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Another slice of telecommunications stock has found its way into the market, with the French government’s placing of up to 299m shares, or 12 per cent of France Telecom, at a price of €18.95-19.25. That, however, still leaves perhaps €27bn of overhanging European telecoms stock held by governments and other large shareholders and likely to be sold soon.
The biggest remaining stake is in Deutsche Telekom, but France Telecom itself is hardly clear of overhangs. The government says it plans no further sales for at least nine months, but soon it will want to offload the rest of the 638m shares it acquired in last year's rescue rights issue.
This leaves the telecoms sector in an anomalous position. European fixed-line operators boast an average free cash flow yield of more than 11 per cent. Dividends have been raised, and some companies are buying back shares, yet investors are being asked to put more money back into the sector.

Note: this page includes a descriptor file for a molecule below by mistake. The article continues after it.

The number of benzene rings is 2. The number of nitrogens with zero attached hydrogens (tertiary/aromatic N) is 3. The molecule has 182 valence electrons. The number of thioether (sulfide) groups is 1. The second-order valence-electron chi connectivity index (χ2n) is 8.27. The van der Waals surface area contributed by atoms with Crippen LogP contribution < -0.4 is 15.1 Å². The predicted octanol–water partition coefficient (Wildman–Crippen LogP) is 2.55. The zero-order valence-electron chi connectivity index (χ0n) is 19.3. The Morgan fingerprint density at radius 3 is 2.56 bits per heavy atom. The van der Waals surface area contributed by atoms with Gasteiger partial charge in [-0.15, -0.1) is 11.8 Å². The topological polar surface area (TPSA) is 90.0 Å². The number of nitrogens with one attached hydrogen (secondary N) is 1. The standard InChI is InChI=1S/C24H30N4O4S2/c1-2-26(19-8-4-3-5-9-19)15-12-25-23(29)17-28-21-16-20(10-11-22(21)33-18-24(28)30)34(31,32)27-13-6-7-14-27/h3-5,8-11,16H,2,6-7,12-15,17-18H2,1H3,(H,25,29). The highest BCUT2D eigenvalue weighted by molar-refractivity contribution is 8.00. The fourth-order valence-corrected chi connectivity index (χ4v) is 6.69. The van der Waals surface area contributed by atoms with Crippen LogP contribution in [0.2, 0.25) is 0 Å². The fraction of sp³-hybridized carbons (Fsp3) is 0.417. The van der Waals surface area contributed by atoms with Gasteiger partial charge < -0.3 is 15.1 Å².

Telecom managements, meanwhile, still scarred by their near-death experiences in 2001-02, remain keen to conserve cash. France Telecom is even issuing a new €1.15bn convertible bond, though it says it aims to use the proceeds to retire other more expensive debt. There is no sign yet of an appetite for resuming the value-destroying acquisitions that were once the sector's hallmark. Its increasingly undergeared balance sheet, however, cannot fail to arouse the concern that it might once again take that path.